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Dendreon Drama Subsides; More Data to Come

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Bears may have a case, but over the long-term I'm bullish.

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It was an "exciting" day for investors in Dendreon (DNDN) yesterday. In what many people are now calling a clever marketing ploy, a previously unknown research vendor released a two‑sentence research "report" that claimed doctors it had spoken with were being asked to participate in a FDA panel for Dendreon's prostate cancer drug Provenge. The second sentence of the report was a recommendation to sell the stock.

Wall Street has been abnormally fixated on whether Provenge would go in front of a panel in this review cycle. I've never quite been able to figure out the agita about this. After all, in the 2007 review cycle, the panel voted 13-0 that the drug was safe, 13-4 that the drug was substantially effective, and by my unofficial count 9-8 (or 10-7) that the FDA should approve the drug. The FDA subsequently asked Dendreon for data from the ongoing IMPACT study. The problem wasn't the FDA panel, it was FDA leadership that delayed this lifesaving drug.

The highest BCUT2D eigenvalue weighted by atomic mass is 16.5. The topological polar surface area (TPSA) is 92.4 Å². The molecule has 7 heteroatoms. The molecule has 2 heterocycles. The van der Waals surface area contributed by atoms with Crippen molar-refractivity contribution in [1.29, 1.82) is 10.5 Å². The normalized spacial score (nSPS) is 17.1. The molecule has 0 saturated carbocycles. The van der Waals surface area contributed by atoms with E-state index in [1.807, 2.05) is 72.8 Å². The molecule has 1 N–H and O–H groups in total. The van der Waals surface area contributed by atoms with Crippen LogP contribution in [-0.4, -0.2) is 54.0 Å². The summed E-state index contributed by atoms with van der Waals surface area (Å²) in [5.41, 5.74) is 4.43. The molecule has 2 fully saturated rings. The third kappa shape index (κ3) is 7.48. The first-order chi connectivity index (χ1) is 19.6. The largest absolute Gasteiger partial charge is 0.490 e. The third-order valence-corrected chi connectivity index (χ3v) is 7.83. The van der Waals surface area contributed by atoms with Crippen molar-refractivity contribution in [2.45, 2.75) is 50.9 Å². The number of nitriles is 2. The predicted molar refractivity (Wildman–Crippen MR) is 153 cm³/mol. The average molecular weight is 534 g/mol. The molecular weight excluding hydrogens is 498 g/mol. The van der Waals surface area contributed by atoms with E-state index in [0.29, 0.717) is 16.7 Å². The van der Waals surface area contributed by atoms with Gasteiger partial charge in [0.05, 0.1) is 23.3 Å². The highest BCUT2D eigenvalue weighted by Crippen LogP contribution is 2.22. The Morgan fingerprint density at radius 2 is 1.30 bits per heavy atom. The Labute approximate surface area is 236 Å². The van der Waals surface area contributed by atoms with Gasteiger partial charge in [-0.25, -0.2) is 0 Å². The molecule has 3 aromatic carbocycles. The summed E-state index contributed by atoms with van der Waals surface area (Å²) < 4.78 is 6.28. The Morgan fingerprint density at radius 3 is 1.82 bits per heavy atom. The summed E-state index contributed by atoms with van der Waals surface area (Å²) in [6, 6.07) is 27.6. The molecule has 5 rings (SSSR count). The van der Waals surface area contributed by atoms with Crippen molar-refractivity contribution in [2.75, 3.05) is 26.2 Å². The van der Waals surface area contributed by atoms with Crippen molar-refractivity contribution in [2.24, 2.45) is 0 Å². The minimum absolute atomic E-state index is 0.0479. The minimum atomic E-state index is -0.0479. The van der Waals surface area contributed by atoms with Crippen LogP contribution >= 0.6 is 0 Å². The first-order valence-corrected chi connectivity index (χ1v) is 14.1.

The two sentences in this report were worth about five percentage points each at one point in pre-market trading, as Dendreon shares swooned 10%. Those of us with some track record who cover the stock (for 10 years now in my case), got 5 a.m. calls from freaked out clients. Thus began yesterday's circus.

By early morning, a Dendreon spokesperson was on record reiterating what the company had said last week -- it was in constant contact with the FDA and there was still no indication of a panel. If you look at Dendreon's chart, you'll see an obvious inflection point in early February. This was the result of the Provenge review moving inside the 55-day mark. The 55-day mark was seen as important by investors because FDA guidance is to alert management if they are expected to prepare for a panel no later than 55 business days ahead of the approval date.

By mid-morning, FDA spokespeople were on the record saying Provenge would not be in front of a FDA panel before the May 1 FDA decision date. Bears sniped back this was consistent with their view that the May 1 date would be pushed back. The FDA spokespeople didn't rule out a panel, according to the revised bear story, only that there wouldn't be one before May 1.
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